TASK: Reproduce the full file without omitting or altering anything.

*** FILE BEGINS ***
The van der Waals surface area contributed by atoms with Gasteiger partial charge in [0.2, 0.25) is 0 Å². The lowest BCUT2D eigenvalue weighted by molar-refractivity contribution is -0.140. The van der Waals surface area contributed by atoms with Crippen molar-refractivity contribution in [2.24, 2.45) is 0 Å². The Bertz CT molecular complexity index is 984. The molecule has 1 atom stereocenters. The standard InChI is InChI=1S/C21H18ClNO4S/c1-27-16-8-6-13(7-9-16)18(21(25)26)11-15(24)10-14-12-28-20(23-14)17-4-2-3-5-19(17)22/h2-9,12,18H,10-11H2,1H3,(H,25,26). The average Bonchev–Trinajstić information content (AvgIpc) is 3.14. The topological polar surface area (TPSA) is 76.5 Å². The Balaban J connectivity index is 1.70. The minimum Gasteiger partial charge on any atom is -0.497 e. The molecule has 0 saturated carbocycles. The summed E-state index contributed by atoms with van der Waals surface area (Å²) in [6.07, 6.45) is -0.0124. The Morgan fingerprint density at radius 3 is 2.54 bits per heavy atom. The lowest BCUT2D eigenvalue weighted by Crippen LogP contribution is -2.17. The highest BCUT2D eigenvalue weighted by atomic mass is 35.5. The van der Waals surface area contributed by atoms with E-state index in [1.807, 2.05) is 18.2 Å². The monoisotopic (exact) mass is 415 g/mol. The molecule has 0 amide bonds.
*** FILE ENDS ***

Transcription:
The van der Waals surface area contributed by atoms with Gasteiger partial charge in [0.2, 0.25) is 0 Å². The lowest BCUT2D eigenvalue weighted by molar-refractivity contribution is -0.140. The van der Waals surface area contributed by atoms with Crippen molar-refractivity contribution in [2.24, 2.45) is 0 Å². The Bertz CT molecular complexity index is 984. The molecule has 1 atom stereocenters. The standard InChI is InChI=1S/C21H18ClNO4S/c1-27-16-8-6-13(7-9-16)18(21(25)26)11-15(24)10-14-12-28-20(23-14)17-4-2-3-5-19(17)22/h2-9,12,18H,10-11H2,1H3,(H,25,26). The average Bonchev–Trinajstić information content (AvgIpc) is 3.14. The topological polar surface area (TPSA) is 76.5 Å². The Balaban J connectivity index is 1.70. The minimum Gasteiger partial charge on any atom is -0.497 e. The molecule has 0 saturated carbocycles. The summed E-state index contributed by atoms with van der Waals surface area (Å²) in [6.07, 6.45) is -0.0124. The Morgan fingerprint density at radius 3 is 2.54 bits per heavy atom. The lowest BCUT2D eigenvalue weighted by Crippen LogP contribution is -2.17. The highest BCUT2D eigenvalue weighted by atomic mass is 35.5. The van der Waals surface area contributed by atoms with E-state index in [1.807, 2.05) is 18.2 Å². The monoisotopic (exact) mass is 415 g/mol. The molecule has 0 amide bonds.